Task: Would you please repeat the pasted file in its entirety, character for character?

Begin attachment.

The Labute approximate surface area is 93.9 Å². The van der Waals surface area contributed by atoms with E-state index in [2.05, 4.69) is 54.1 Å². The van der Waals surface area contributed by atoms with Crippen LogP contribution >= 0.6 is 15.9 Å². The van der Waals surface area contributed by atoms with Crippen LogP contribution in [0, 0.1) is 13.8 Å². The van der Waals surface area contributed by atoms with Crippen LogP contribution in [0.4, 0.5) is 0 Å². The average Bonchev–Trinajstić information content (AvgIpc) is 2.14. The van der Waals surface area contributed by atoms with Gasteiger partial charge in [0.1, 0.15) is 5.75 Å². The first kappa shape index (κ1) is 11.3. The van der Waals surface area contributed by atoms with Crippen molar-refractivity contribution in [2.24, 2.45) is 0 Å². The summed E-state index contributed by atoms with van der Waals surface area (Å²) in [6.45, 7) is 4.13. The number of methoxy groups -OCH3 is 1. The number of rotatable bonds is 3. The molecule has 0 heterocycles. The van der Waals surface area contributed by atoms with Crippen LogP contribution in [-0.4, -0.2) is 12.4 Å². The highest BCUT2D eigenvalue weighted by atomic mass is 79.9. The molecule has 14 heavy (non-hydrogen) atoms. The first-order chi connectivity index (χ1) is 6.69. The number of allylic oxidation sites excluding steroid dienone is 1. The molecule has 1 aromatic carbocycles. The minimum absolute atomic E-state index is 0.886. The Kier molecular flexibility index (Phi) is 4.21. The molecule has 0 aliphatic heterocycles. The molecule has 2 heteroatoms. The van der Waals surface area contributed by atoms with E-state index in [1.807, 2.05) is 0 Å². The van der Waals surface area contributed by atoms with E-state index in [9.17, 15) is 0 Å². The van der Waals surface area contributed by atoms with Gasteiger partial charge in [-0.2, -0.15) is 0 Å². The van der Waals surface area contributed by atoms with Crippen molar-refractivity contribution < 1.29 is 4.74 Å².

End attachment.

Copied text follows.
The Labute approximate surface area is 93.9 Å². The van der Waals surface area contributed by atoms with E-state index in [2.05, 4.69) is 54.1 Å². The van der Waals surface area contributed by atoms with Crippen LogP contribution >= 0.6 is 15.9 Å². The van der Waals surface area contributed by atoms with Crippen LogP contribution in [0, 0.1) is 13.8 Å². The van der Waals surface area contributed by atoms with Crippen LogP contribution in [0.4, 0.5) is 0 Å². The average Bonchev–Trinajstić information content (AvgIpc) is 2.14. The van der Waals surface area contributed by atoms with Gasteiger partial charge in [0.1, 0.15) is 5.75 Å². The first kappa shape index (κ1) is 11.3. The van der Waals surface area contributed by atoms with Crippen molar-refractivity contribution in [2.24, 2.45) is 0 Å². The summed E-state index contributed by atoms with van der Waals surface area (Å²) in [6.45, 7) is 4.13. The number of methoxy groups -OCH3 is 1. The number of rotatable bonds is 3. The molecule has 0 heterocycles. The van der Waals surface area contributed by atoms with Crippen LogP contribution in [-0.4, -0.2) is 12.4 Å². The highest BCUT2D eigenvalue weighted by atomic mass is 79.9. The molecule has 14 heavy (non-hydrogen) atoms. The first-order chi connectivity index (χ1) is 6.69. The number of allylic oxidation sites excluding steroid dienone is 1. The molecule has 1 aromatic carbocycles. The minimum absolute atomic E-state index is 0.886. The Kier molecular flexibility index (Phi) is 4.21. The molecule has 0 aliphatic heterocycles. The molecule has 2 heteroatoms. The van der Waals surface area contributed by atoms with E-state index in [1.807, 2.05) is 0 Å². The van der Waals surface area contributed by atoms with E-state index in [9.17, 15) is 0 Å². The van der Waals surface area contributed by atoms with Gasteiger partial charge in [-0.2, -0.15) is 0 Å². The van der Waals surface area contributed by atoms with Crippen molar-refractivity contribution < 1.29 is 4.74 Å².